Beginning chemistry students can use this app to study the various relationships that exist between pressure, volume, temperature and number of particles of a gas.
* Boyle's Law - the relationship between pressure and volume.
Drag the plunger back and forth to change the volume of the gas. Observe and record the change in pressure. Graph pressure (P) versus volume (V). Determine the relationship. Press the MODE button on the digital meter to switch between atmospheres (atm), kiloPascals (kPa), and millimeters of mercury (mmHg).
* Charles's Law - the relationship between volume and temperature.
Use the red and blue buttons to set the target temperature. Observe and record the volume at various temperatures. Plot a graph of volume (V) versus temperature (T). Determine the relationship. Switch between common temperature units.
* Graham's Law - the relationship between the molar mass of a gas and the rate at which it will effuse.
The final position of the piston following a temperature change in the Charles's Law simulation was incorrect. The position was updated to reflect the expected value. Thanks to Jeff G for pointing this out.
Also fixed an incorrect offset value which resulted in a white bar at the bottom of the menu screen.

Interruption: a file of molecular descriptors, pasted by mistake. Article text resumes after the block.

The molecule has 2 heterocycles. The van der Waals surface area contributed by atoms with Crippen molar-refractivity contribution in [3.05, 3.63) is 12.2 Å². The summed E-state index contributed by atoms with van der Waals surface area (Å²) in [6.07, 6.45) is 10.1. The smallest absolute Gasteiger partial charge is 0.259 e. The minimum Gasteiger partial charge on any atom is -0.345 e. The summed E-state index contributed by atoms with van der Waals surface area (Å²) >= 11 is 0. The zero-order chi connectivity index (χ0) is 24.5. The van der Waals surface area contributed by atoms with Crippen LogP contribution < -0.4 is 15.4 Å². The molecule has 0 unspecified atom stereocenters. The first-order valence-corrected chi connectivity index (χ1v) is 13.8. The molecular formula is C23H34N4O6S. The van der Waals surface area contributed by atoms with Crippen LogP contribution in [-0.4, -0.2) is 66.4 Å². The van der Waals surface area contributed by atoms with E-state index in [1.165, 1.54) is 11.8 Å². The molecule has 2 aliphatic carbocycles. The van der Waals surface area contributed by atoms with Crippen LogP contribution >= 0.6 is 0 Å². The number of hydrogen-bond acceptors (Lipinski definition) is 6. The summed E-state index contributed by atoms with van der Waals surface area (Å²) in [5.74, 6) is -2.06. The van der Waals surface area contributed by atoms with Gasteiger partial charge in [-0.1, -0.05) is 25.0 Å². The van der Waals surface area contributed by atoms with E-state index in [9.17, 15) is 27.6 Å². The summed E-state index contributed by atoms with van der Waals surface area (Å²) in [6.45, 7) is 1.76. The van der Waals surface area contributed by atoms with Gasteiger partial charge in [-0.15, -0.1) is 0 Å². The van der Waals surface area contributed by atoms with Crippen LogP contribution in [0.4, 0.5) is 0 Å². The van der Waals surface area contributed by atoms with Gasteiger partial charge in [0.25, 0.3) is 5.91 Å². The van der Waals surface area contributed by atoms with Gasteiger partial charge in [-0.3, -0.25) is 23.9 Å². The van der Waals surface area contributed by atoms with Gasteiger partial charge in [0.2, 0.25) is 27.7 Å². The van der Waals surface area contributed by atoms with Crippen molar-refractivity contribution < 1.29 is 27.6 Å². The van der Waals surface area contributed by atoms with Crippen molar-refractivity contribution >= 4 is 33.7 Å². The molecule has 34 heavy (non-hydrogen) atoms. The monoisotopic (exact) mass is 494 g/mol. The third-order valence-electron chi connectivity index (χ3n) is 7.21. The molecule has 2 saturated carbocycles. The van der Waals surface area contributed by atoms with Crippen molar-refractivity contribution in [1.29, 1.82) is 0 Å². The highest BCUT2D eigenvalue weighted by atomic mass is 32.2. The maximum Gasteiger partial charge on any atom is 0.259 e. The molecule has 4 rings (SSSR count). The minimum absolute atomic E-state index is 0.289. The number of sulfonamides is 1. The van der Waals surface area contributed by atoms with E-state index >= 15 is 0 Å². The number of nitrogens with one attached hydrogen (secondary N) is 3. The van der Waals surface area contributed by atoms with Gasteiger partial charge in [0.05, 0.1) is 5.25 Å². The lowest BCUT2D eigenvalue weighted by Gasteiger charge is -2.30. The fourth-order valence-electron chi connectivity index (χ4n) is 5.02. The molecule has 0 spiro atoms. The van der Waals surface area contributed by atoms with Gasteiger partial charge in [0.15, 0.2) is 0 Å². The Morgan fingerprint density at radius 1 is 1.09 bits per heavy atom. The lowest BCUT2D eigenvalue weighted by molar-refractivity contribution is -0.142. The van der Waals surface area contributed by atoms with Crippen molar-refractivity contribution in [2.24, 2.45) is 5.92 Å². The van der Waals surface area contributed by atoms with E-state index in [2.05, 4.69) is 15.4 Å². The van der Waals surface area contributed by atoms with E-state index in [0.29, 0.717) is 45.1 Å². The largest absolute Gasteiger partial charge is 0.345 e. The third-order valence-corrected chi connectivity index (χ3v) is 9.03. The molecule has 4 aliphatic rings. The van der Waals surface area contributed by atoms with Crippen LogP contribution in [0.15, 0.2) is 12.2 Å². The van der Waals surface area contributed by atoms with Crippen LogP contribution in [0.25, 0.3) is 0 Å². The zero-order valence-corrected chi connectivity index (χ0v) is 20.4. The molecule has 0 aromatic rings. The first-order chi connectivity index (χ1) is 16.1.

Ratings and ReviewsSee All
Worked For My Students
To V1@enterprise...why don't you try contacting the developer with your concerns? I've used this in my classes with my students, and we've had no problems. The developer is a former chemistry teacher and friend of mine, so I'm not sure about your claim of inaccuracy. If you are truly unhappy with the app, you can always request a refund. ;) Better yet, contact the developer (he's a decent guy) with your concern and see if you can't help improve the app. I'm still waiting on the Graham's Law, but I know he's been busy.
The would speed up the lab series I typically use where students do Boyle, Gay-Lussac, & Avogadro gas laws over a three class periods of block scheduling. I'll likely use app to add Charles' law to the series. Thanks. I bet you'd like to see particle movement like me when a change is made to one of the independent variables so this is my only recommendation. The students would graph on logger-pro as the data rolls in.
Found a bug
There is a bug in the Charles' Law section. If you decrease temperature with two taps, subsequent single tap temperature increases uses the blue cooling animation instead of the red warming animation.
The developer, T. J. Fletcher, has not provided details about its privacy practices and handling of data to Apple.
No Details Provided
The developer will be required to provide privacy details when they submit their next app update.
With Family Sharing set up, up to six family members can use this app.